Schoenike Found

Jon Schoenike
Jon Schoenike was located Sunday evening.

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Springfield Local school board vice president and local attorney Jon Schoenike has been located and is receiving medical attention.

Late Sunday night Schoenike’s wife, Lynn, confirmed Schoenike was found. She would only say he’s getting medical attention and is going to be okay. Schoenike was found in Forest County, Wisc., a sparsely populated area about 100 miles north of Green Bay.

Springfield Police Chief Matt Mohn said Schoenike left on his own free will and is originally from Wisconsin. He was unharmed and no charges will be filed.

John Juhasz, an attorney for the family, thanked members of the community and law enforcement that helped search for Schoenike on behalf of his wife, Lynn, and two daughters.

“Lynn, Jon, Katelyn, and Audrey have no words of sufficient gratitude for the care, concern, and hard work of scores of people, from safety service personnel, tho those who prayed with and for the family, to those who spread nearly 2,000 missing person flyers throughout the area on Saturday, to those who, without complaint, trudged through briars, brush and wooded areas on a muggy Sunday afternoon,” Juhasz’s statement read.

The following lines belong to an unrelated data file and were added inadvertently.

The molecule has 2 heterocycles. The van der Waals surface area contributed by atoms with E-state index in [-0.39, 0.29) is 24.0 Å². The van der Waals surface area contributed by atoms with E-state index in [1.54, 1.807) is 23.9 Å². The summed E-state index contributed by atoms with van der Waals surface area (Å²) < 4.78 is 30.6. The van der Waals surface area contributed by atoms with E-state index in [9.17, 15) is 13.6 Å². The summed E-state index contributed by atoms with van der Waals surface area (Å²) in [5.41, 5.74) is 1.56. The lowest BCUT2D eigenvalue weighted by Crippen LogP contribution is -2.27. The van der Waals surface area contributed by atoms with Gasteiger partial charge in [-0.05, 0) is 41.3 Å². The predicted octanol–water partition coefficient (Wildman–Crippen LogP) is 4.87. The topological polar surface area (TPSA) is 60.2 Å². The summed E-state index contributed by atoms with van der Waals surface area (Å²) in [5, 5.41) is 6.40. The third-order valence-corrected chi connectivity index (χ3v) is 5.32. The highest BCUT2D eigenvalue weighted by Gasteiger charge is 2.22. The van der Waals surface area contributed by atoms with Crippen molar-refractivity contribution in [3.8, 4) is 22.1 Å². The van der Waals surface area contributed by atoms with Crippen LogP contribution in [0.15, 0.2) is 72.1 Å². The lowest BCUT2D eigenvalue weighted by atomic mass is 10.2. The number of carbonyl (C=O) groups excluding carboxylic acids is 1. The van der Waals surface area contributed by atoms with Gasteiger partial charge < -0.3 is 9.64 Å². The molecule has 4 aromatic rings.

Juhasz also wrote the medical issues Schoenike sought treatment for likely contributed to his disappearance, though he was unsure of the “nature and extent of the medical issues.”

Mohn said the family went to Wisconsin to meet with Schoenike.

Since Friday, several law enforcement agencies looked for Schoenike, including Springfield police and the FBI.

On Friday, Schoenike’s truck, with keys and cell phone inside, was found at the Boardman Swim Club on West Boulevard.

Search parties including law enforcement, family and friends worked through the weekend.

Word first reached the family around 10 p.m. Sunday night during a prayer service at St. Paul’s church in New Middletown. Once Schoenike called his wife, who was with law enforcement officers, authorities in Wisconsin were alerted. They stayed with Schoenike until his brother, who lives a few hours away in Wisconsin, arrived.

Police and others involved in the search are now wondering what happened.

“I don’t think we’re there yet,” Juhasz said in an interview. “I think the biggest things are, I know that everybody wants to know the hows and the whys and that sort of stuff.”

Friends said the outpouring of help and support in the days that followed Schoenike’s disappearance left them overwhelmed.

“People showing up here willing to walk through weeds and ticks and poison ivy, looking for a guy just because they know he’s a good guy and they want to find him,” Juhasz said.

 

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